Allergy to ingested cereals in atopic children

Allergy. 1994 Dec;49(10):871-6. doi: 10.1111/j.1398-9995.1994.tb00790.x.


Clinical features, hypersensitivity mechanisms, and differential diagnosis of cereal allergy or intolerance were investigated in children with atopic dermatitis (AD). On oral provocation, 18 children exhibited a positive response to wheat, three to rye, one to barley, and one to oats. Cereal-induced symptoms were dermatologic, gastrointestinal, or oropharyngeal, and their onset after provocation was immediate (eight cases), delayed (14 cases), or both immediate and delayed (one case). A combination of type I allergy tests (prick test, RAST, and histamine-release test) detected all immediate reactors and 9/14 delayed reactors. Of the five subjects remaining negative in these tests, three were positive in the patch or lymphocyte-proliferation tests. Subjects with cereal allergy or intolerance frequently possessed IgE, IgA, and IgG antibodies against gliadin, but only one of these children was HLA-DR3-positive, and none had reticulin antibodies typical of celiac disease. Combining tests of immediate and delayed hypersensitivity can confirm allergy to cereals in a more reliable way. The coexistence of cereal allergy and celiac disease seems to be rare.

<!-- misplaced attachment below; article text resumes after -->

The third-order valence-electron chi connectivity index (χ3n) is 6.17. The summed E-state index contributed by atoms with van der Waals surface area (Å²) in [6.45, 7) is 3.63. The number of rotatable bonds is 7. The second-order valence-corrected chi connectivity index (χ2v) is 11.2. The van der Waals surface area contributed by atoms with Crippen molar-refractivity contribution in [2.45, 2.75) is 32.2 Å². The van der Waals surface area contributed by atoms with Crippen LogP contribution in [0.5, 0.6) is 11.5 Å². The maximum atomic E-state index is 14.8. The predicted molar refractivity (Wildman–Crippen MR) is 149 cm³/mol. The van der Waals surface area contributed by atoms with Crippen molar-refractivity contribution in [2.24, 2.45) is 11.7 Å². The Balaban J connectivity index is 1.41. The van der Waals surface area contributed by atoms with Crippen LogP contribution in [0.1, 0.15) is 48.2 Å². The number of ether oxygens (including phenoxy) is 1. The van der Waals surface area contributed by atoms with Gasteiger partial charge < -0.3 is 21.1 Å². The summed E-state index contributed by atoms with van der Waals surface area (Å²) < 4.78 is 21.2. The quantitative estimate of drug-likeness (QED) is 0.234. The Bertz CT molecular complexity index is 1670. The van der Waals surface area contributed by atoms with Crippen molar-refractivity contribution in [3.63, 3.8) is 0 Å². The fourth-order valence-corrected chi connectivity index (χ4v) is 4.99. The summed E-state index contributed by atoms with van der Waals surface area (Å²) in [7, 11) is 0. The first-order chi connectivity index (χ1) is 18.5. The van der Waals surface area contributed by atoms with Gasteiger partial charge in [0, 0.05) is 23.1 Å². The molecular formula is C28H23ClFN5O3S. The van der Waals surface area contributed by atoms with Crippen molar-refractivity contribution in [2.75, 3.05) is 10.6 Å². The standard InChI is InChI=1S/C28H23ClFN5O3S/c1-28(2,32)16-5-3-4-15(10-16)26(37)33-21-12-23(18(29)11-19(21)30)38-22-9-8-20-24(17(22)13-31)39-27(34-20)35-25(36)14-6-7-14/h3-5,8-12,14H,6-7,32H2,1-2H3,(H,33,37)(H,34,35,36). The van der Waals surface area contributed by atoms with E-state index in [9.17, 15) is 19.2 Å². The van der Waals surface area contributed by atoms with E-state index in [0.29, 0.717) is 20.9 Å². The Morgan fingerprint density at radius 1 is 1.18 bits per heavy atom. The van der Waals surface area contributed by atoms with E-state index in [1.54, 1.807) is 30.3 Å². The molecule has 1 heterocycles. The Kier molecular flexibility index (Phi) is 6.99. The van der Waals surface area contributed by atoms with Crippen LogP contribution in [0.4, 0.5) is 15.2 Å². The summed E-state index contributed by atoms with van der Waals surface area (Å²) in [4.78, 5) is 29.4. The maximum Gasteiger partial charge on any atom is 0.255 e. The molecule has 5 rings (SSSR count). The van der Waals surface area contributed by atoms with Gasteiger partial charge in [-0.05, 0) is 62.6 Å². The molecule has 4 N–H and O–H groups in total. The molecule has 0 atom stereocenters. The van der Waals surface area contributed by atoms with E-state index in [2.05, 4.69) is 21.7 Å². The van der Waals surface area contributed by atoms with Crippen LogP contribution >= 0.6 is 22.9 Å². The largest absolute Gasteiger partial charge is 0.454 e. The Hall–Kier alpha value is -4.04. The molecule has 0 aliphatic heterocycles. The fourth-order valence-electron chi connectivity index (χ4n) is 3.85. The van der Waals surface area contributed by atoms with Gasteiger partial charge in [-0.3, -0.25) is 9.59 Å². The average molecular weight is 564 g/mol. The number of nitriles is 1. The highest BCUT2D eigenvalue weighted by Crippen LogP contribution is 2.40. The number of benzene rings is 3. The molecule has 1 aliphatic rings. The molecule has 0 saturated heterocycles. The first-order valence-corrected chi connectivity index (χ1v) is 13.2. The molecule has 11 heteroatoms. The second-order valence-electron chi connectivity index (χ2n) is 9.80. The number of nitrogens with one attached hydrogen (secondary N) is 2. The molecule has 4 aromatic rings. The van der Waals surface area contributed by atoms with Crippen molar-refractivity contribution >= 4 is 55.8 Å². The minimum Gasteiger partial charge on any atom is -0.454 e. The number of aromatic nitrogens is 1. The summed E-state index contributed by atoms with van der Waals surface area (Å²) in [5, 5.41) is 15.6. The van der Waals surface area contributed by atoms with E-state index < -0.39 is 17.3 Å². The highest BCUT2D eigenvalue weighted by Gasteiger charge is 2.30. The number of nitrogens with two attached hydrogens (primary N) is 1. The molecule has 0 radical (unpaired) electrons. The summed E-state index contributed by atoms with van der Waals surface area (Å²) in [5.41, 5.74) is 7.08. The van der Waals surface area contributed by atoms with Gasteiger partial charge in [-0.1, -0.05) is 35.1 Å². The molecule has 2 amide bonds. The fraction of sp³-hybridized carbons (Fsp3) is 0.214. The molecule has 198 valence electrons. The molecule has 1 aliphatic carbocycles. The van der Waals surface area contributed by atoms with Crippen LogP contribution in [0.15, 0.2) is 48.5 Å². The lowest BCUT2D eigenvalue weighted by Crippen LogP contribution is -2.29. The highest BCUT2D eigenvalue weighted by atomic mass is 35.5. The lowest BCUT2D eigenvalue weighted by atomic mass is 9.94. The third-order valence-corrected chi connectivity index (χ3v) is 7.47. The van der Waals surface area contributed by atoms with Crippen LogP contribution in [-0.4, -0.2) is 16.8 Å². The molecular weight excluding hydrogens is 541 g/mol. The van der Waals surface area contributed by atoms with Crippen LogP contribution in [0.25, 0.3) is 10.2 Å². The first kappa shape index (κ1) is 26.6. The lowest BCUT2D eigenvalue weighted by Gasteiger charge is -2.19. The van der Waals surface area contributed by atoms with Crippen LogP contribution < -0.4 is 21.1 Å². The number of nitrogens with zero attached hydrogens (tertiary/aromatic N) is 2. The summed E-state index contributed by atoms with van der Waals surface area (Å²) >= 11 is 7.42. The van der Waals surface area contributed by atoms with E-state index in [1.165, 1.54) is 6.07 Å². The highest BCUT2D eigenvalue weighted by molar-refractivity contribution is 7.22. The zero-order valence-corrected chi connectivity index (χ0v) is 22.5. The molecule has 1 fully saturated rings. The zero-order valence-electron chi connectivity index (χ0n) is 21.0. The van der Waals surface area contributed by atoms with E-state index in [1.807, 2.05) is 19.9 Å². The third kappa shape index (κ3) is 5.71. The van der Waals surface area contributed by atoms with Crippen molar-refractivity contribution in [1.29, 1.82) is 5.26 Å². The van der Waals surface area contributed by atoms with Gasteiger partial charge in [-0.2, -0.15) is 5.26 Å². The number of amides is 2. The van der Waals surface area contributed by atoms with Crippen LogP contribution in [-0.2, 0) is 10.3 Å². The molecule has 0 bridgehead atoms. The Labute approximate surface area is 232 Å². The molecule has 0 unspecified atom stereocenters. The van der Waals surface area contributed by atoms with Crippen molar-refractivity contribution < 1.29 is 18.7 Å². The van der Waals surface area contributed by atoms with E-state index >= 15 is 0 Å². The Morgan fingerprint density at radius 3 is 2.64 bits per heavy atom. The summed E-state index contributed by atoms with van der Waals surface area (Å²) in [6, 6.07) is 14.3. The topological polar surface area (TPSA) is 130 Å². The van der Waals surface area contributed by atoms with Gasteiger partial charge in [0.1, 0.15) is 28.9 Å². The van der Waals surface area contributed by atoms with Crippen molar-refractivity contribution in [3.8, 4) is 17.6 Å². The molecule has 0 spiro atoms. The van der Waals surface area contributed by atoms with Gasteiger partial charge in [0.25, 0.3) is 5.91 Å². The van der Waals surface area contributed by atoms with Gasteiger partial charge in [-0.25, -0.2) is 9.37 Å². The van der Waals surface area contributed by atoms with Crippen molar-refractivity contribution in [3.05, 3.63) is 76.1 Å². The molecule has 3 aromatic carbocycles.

MeSH terms

  • Adolescent
  • Celiac Disease / diagnosis
  • Child
  • Child, Preschool
  • Diagnosis, Differential
  • Edible Grain / adverse effects*
  • Female
  • Food Hypersensitivity* / diagnosis
  • Food Hypersensitivity* / physiopathology
  • Histamine Release
  • Humans
  • Infant
  • Lymphocyte Activation
  • Male
  • Radioallergosorbent Test
  • Skin Tests